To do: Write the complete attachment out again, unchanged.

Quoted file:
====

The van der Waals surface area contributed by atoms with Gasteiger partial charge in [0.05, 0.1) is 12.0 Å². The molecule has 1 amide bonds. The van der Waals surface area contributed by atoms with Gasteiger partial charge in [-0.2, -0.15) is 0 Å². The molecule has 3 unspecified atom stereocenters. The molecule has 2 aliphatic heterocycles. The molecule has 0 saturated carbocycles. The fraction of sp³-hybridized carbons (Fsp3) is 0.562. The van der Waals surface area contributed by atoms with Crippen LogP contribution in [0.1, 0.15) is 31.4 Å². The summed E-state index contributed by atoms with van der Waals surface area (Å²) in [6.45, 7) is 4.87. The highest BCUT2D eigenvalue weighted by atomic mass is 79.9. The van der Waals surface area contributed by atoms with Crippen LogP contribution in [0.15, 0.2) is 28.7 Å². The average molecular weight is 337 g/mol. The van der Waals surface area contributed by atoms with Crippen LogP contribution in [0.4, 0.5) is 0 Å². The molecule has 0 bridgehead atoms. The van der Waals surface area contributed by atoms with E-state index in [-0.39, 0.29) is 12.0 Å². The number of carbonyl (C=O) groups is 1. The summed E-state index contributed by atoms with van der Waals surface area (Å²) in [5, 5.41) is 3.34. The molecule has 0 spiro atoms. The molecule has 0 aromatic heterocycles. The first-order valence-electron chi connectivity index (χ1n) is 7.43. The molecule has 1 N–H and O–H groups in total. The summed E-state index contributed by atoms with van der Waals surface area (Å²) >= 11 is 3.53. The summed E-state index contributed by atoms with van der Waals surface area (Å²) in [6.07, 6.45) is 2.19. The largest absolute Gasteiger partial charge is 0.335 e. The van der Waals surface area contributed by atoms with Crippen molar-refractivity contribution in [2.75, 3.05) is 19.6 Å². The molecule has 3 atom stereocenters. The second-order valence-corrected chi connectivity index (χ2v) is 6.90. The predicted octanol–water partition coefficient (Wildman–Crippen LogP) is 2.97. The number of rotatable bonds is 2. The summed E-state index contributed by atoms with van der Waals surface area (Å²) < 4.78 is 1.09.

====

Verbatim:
The van der Waals surface area contributed by atoms with Gasteiger partial charge in [0.05, 0.1) is 12.0 Å². The molecule has 1 amide bonds. The van der Waals surface area contributed by atoms with Gasteiger partial charge in [-0.2, -0.15) is 0 Å². The molecule has 3 unspecified atom stereocenters. The molecule has 2 aliphatic heterocycles. The molecule has 0 saturated carbocycles. The fraction of sp³-hybridized carbons (Fsp3) is 0.562. The van der Waals surface area contributed by atoms with Crippen LogP contribution in [0.1, 0.15) is 31.4 Å². The summed E-state index contributed by atoms with van der Waals surface area (Å²) in [6.45, 7) is 4.87. The highest BCUT2D eigenvalue weighted by atomic mass is 79.9. The van der Waals surface area contributed by atoms with Crippen LogP contribution in [0.15, 0.2) is 28.7 Å². The average molecular weight is 337 g/mol. The van der Waals surface area contributed by atoms with Crippen LogP contribution in [0.4, 0.5) is 0 Å². The molecule has 0 bridgehead atoms. The van der Waals surface area contributed by atoms with E-state index in [-0.39, 0.29) is 12.0 Å². The number of carbonyl (C=O) groups is 1. The summed E-state index contributed by atoms with van der Waals surface area (Å²) in [5, 5.41) is 3.34. The molecule has 0 spiro atoms. The molecule has 0 aromatic heterocycles. The first-order valence-electron chi connectivity index (χ1n) is 7.43. The molecule has 1 N–H and O–H groups in total. The summed E-state index contributed by atoms with van der Waals surface area (Å²) >= 11 is 3.53. The summed E-state index contributed by atoms with van der Waals surface area (Å²) in [6.07, 6.45) is 2.19. The largest absolute Gasteiger partial charge is 0.335 e. The van der Waals surface area contributed by atoms with Crippen molar-refractivity contribution in [2.75, 3.05) is 19.6 Å². The molecule has 3 atom stereocenters. The second-order valence-corrected chi connectivity index (χ2v) is 6.90. The predicted octanol–water partition coefficient (Wildman–Crippen LogP) is 2.97. The number of rotatable bonds is 2. The summed E-state index contributed by atoms with van der Waals surface area (Å²) < 4.78 is 1.09.